Arlington Legislative Delegation Given Long List of County Priorities
Theme of local control runs through legislative agenda.
Forcing online travel companies to pay all state and local taxes and fighting a proposed state constitutional amendment to broaden eminent domain laws are among the top items on Arlington County’s legislative agenda.
The county’s seven-member legislative delegation received the agenda Tuesday morning with varying degrees of optimism.
Some were flatly pessimistic given their duty of dealing with an estimated $1 billion-or-so budget shortfall and further cuts to state agencies.
The 20-20 state Senate power split that resulted from this year’s elections is also a consideration. The parity gives Republican Lt. Gov. Bill Bolling the tiebreaking vote, and Democrats already are preparing to go to court over the extent of Bolling’s power – specifically when it comes to Senate rules and committee structure.
“Look at the complexion of the incoming General Assembly, and there’s not much room for optimism,” said Del. Bob Brink, D-Arlington.
At the top of the county’s three-page legislative agenda is ensuring the collection of applicable state and local taxes from online travel companies like Expedia.com – an effort championed last year by Sen. Mary Margaret Whipple, who is retiring, and one that could generate an estimated $5 million to $10 million statewide.
Brink said legislators are reaching out to their peers across the state, particularly in coastal areas, to try to build enough support to pass the measure. Arlington County Board member Jay Fisette praised Whipple’s previous work in spreading awareness of the issue.
“It is the right issue. It benefits not only Arlington, but many others,” Fisette said. “I’d hate to see the momentum lost.”
The county also opposes an effort to expand state eminent domain laws – laws that allow the government to take or use private property for the public good. A proposed state constitutional amendment would require cities and counties to pay compensation for “lost profits and lost access” and eliminates job creation and economic development from the realm of the public good. The city of Alexandria also opposes the measure.
County officials say such a change in eminent domain laws would hurt all sorts of projects – from a five-mile streetcar project along Columbia Pike to temporarily closing streets to fix water mains – and restrict the county from holding a laundry list of events, from the Marine Corps Marathon to Clarendon Day.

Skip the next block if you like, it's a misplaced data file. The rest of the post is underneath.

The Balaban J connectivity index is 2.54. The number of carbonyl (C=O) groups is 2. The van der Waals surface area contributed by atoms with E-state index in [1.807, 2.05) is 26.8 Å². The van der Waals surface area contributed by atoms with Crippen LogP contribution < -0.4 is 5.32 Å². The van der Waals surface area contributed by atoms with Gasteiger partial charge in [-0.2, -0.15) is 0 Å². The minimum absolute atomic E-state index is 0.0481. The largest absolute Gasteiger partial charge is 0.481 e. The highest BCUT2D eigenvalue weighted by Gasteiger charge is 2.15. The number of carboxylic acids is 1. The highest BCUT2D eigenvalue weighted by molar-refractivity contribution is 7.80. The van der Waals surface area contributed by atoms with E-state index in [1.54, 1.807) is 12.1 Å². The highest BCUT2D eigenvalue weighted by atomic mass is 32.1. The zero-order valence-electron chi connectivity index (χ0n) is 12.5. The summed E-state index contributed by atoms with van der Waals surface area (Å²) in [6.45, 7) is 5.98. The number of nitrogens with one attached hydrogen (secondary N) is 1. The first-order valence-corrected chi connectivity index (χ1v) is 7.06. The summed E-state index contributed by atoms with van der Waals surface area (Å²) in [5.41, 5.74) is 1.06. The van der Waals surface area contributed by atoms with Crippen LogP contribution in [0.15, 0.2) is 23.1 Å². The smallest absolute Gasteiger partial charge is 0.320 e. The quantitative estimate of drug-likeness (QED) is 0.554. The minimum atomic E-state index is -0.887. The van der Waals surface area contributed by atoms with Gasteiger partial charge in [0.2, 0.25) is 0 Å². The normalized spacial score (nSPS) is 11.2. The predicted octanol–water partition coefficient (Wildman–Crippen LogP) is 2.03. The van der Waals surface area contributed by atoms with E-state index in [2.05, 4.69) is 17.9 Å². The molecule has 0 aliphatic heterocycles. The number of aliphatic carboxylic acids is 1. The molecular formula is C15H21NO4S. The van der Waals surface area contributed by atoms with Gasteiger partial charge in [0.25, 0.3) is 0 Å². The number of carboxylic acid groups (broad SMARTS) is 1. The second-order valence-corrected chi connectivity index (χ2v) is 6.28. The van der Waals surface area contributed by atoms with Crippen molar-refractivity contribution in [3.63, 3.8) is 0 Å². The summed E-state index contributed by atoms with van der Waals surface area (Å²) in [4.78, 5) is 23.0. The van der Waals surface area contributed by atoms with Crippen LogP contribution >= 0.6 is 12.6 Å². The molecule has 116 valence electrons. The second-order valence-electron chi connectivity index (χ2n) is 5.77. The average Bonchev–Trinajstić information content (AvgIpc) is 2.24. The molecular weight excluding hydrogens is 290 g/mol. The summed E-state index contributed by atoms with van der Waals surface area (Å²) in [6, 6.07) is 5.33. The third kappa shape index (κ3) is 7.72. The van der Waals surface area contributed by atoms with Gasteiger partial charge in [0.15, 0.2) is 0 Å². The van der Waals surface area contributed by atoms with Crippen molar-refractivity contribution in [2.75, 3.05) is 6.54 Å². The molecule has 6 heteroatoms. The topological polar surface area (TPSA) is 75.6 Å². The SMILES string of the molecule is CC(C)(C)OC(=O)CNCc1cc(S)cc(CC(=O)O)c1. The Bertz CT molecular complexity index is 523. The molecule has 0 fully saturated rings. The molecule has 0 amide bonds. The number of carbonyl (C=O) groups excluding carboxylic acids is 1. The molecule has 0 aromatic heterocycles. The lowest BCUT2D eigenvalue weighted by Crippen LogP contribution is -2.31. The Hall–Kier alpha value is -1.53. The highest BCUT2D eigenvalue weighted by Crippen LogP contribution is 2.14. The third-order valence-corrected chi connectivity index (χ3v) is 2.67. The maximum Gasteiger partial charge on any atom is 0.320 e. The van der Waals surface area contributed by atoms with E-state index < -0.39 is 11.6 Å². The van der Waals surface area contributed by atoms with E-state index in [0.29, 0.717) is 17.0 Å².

“It’s going to be great for the lawyers, but it’s going to be a disaster for Virginia,” Arlington County Board Chairman Chris Zimmerman said.
Among the county’s other legislative priorities:
- Retaining local taxing authority, restoring state funds to cities and counties, and opposing unfunded mandates;
- Ensuring full transportation funding, including the state’s long-term commitment to the Washington Metropolitan Area Transit Authority;
- Shifting power from the state to local governments over matters of employee benefits, taxing authority and land use;
- Opposing anti-immigration bills, establishing a drug court, and restoring abortion rights.
Missing from the county’s list is reinstating Arlington’s 0.25-percent hotel occupancy tax, money that is collected by hotels and used strictly to promote tourism here. The hotel industry is mounting an effort to revive that tax, but the county is not working on it, said Pat Carroll, Arlington’s state legislative liaison. The current tax expires Jan. 1 thanks to a disagreement in the General Assembly last year.
The devolution of power from the state to local government was a broad theme of Tuesday’s conversation between the county board and Arlington’s legislative delegation.
State Sen. Janet Howell, D-Reston, talked about a general “hostility” toward cities and counties in Richmond. Zimmerman criticized “the extremists who control the majority party these days” as people who wanted to “wreck” local services.
Anything that takes power from local governments and centralizes it in Richmond is the antithesis of conservatism, several officials said.
“When they’re being really hypocritical, and this is one of the grossest examples of that… We need to be shining a very bright light on that,” Zimmerman said.
Del. David Englin, D-Alexandria, said he was working on a measure that would give local governments the authority to outright ban smoking in public parks – meaning Arlington could take the word “please” off its signs.
Sen.-elect Adam Ebbin, D-Arlington, said he was considering re-introducing legislation that would allow local governments to offer health insurance for other members of their employees’ households.
Such a move would give Arlington the long-sought power to provide benefits to employees who have same-sex partners.